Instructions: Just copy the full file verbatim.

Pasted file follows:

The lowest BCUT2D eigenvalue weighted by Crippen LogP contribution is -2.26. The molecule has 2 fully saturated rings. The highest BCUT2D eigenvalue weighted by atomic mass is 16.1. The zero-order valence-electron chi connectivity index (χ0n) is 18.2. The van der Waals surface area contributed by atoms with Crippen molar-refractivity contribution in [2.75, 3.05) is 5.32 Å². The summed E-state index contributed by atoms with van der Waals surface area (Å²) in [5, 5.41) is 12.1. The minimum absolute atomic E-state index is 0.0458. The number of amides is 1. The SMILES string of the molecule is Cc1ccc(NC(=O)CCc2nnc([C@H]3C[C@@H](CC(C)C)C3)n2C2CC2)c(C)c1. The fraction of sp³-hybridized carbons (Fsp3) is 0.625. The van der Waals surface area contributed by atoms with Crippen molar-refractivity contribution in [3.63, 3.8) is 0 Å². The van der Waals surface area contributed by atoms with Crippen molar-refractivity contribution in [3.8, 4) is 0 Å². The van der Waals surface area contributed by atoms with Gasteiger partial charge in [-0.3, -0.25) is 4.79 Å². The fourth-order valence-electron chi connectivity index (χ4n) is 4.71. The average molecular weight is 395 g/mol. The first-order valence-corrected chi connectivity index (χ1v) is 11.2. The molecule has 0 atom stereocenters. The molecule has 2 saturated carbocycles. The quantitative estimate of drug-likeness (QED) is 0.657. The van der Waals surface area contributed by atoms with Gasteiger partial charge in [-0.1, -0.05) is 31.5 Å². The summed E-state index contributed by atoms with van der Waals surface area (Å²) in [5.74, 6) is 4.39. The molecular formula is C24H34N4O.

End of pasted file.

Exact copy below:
The lowest BCUT2D eigenvalue weighted by Crippen LogP contribution is -2.26. The molecule has 2 fully saturated rings. The highest BCUT2D eigenvalue weighted by atomic mass is 16.1. The zero-order valence-electron chi connectivity index (χ0n) is 18.2. The van der Waals surface area contributed by atoms with Crippen molar-refractivity contribution in [2.75, 3.05) is 5.32 Å². The summed E-state index contributed by atoms with van der Waals surface area (Å²) in [5, 5.41) is 12.1. The minimum absolute atomic E-state index is 0.0458. The number of amides is 1. The SMILES string of the molecule is Cc1ccc(NC(=O)CCc2nnc([C@H]3C[C@@H](CC(C)C)C3)n2C2CC2)c(C)c1. The fraction of sp³-hybridized carbons (Fsp3) is 0.625. The van der Waals surface area contributed by atoms with Crippen molar-refractivity contribution in [3.63, 3.8) is 0 Å². The van der Waals surface area contributed by atoms with Crippen molar-refractivity contribution in [3.8, 4) is 0 Å². The van der Waals surface area contributed by atoms with Gasteiger partial charge in [-0.3, -0.25) is 4.79 Å². The fourth-order valence-electron chi connectivity index (χ4n) is 4.71. The average molecular weight is 395 g/mol. The first-order valence-corrected chi connectivity index (χ1v) is 11.2. The molecule has 0 atom stereocenters. The molecule has 2 saturated carbocycles. The quantitative estimate of drug-likeness (QED) is 0.657. The van der Waals surface area contributed by atoms with Gasteiger partial charge in [-0.1, -0.05) is 31.5 Å². The summed E-state index contributed by atoms with van der Waals surface area (Å²) in [5.74, 6) is 4.39. The molecular formula is C24H34N4O.